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Adelphia Settlement on Attorneys' Fees Sets "Troubling Precedent," According to ABI Journal

The Chapter 11 filing of Adelphia Communications Corp. was marred by disputes between creditors over how each would be paid. As far as the company, formerly the fifth-largest cable company in the U.S. before filing its case in 2002 as a result of internal corruption, was concerned, drastic measures were necessary.

An article in the May 2012 edition of the American Bankruptcy Institute (ABI) Journal discusses the "troubling precedent" set by Adelphia when it took an unorthodox step to shore up support for its reorganization plan: the debtor agreed to pay certain creditors their attorneys' fees if the creditors dropped their objections to the plan. "The Adelphia decision surely resulted from a genuine desire to conclude a contentious and difficult bankruptcy case under an unusual set of factual circumstances," said author John Sheahan, a trial attorney in the Office of the General Counsel in the Executive Office for U.S. Trustees, "but the practice of paying a creditor’s attorneys’ fees in exchange for plan support could quietly become more widespread after Adelphia."

In late 2010, the U.S. Bankruptcy Court for the Southern District of New York issued a decision on the payment of non-fiduciary professional fees in Adelphia. The court allowed a number of distressed investors to be reimbursed for legal fees and other expenditures spent in competing for larger recoveries from the debtor's estate. Adelphia's confirmed plan included a provision that paid the legal fees of certain creditors who had settled their plan objections, and that the court approved the fees without requiring these creditors to prove that they had made a substantial contribution to the estate.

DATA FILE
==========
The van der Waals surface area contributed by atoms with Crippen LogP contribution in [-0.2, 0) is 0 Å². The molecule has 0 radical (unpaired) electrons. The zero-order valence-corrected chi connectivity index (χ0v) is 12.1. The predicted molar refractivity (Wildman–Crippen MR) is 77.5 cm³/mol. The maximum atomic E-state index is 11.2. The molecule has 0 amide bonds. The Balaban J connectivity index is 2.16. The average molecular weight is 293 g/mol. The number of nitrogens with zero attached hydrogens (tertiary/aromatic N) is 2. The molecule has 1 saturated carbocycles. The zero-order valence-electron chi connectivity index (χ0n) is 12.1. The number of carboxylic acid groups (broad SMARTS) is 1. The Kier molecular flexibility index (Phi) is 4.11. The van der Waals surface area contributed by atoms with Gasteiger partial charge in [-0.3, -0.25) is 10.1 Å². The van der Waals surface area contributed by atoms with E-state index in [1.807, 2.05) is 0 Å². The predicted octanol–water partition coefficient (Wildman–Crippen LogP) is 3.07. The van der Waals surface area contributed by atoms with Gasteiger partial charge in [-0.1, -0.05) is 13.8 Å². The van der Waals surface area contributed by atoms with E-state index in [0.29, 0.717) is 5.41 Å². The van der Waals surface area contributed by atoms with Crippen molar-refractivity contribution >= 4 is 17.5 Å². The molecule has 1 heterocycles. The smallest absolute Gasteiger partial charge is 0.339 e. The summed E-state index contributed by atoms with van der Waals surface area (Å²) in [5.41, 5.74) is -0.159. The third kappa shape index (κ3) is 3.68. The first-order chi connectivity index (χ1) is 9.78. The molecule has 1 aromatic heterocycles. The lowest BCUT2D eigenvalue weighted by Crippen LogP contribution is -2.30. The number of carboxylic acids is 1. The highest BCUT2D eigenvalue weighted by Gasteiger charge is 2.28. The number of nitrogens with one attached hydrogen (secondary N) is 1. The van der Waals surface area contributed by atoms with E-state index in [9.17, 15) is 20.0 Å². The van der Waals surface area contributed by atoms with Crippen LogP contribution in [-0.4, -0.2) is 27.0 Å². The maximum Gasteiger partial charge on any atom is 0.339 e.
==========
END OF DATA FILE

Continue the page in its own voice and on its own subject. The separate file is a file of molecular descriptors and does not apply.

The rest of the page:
This departs from case law and a more literal interpretation of the statute because Section 503(b)(4) of the Bankruptcy Code permits the court to award "reasonable compensation" to the attorneys or accountants of entities who make substantial contributions to the case in specified ways, as long as they can prove such contributions. "The court reasoned that Section 503 'is [not] the only way' that professional fees can be paid by the estate and relied on a little-used provision of Chapter 11 to support its ruling: Section 1123(b)(6)," which Sheahan noted was "a catch-all clause authorizing plans to contain 'any other provision not inconsistent' with the Bankruptcy Code."

Though Sheahan noted that Adelphia was an especially unique and contentious case, and that the U.S. Trustee Program officially views the decision as one that should be conservatively applied in the future, the precedent set by such a "you support my plan, I'll pay your attorneys" approach could be troubling down the road. "Whatever the merits of this highly case-specific approach in Adelphia, it provides little guidance and less certainty in future cases that may follow Adelphia's precedent," he said.

To find out how to obtain a full copy of Sheahan's article, click here.

Jacob Barron, CICP, NACM staff writer